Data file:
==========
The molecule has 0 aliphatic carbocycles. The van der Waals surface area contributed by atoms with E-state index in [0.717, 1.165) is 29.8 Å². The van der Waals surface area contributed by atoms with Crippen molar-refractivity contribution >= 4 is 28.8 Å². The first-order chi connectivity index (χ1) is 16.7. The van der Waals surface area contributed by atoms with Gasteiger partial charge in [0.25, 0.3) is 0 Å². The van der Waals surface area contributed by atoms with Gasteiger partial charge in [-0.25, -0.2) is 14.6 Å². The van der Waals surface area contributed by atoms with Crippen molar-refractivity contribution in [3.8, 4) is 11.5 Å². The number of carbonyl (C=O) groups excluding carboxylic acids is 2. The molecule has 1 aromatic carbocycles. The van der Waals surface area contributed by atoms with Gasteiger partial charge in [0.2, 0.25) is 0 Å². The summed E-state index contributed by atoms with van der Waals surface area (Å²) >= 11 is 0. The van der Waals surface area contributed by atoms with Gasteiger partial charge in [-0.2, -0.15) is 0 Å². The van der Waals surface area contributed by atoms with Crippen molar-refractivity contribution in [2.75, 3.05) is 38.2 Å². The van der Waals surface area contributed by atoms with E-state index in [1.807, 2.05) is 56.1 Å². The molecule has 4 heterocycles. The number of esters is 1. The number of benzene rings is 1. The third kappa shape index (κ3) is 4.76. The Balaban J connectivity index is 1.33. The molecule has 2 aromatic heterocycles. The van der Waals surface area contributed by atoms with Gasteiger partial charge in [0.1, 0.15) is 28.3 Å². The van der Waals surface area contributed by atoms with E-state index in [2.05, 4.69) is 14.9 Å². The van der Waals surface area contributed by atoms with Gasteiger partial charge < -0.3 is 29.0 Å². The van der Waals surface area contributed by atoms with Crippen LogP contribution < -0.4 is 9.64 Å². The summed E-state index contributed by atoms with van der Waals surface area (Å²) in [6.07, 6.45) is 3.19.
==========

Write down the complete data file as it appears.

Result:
The molecule has 0 aliphatic carbocycles. The van der Waals surface area contributed by atoms with E-state index in [0.717, 1.165) is 29.8 Å². The van der Waals surface area contributed by atoms with Crippen molar-refractivity contribution >= 4 is 28.8 Å². The first-order chi connectivity index (χ1) is 16.7. The van der Waals surface area contributed by atoms with Gasteiger partial charge in [0.25, 0.3) is 0 Å². The van der Waals surface area contributed by atoms with Gasteiger partial charge in [-0.25, -0.2) is 14.6 Å². The van der Waals surface area contributed by atoms with Crippen molar-refractivity contribution in [3.8, 4) is 11.5 Å². The number of carbonyl (C=O) groups excluding carboxylic acids is 2. The molecule has 1 aromatic carbocycles. The van der Waals surface area contributed by atoms with Gasteiger partial charge in [0.2, 0.25) is 0 Å². The summed E-state index contributed by atoms with van der Waals surface area (Å²) >= 11 is 0. The van der Waals surface area contributed by atoms with Gasteiger partial charge in [-0.2, -0.15) is 0 Å². The van der Waals surface area contributed by atoms with Crippen molar-refractivity contribution in [2.75, 3.05) is 38.2 Å². The van der Waals surface area contributed by atoms with E-state index in [1.807, 2.05) is 56.1 Å². The molecule has 4 heterocycles. The number of esters is 1. The number of benzene rings is 1. The third kappa shape index (κ3) is 4.76. The Balaban J connectivity index is 1.33. The molecule has 2 aromatic heterocycles. The van der Waals surface area contributed by atoms with Gasteiger partial charge in [0.1, 0.15) is 28.3 Å². The van der Waals surface area contributed by atoms with E-state index in [2.05, 4.69) is 14.9 Å². The van der Waals surface area contributed by atoms with Gasteiger partial charge < -0.3 is 29.0 Å². The van der Waals surface area contributed by atoms with Crippen LogP contribution < -0.4 is 9.64 Å². The summed E-state index contributed by atoms with van der Waals surface area (Å²) in [6.07, 6.45) is 3.19.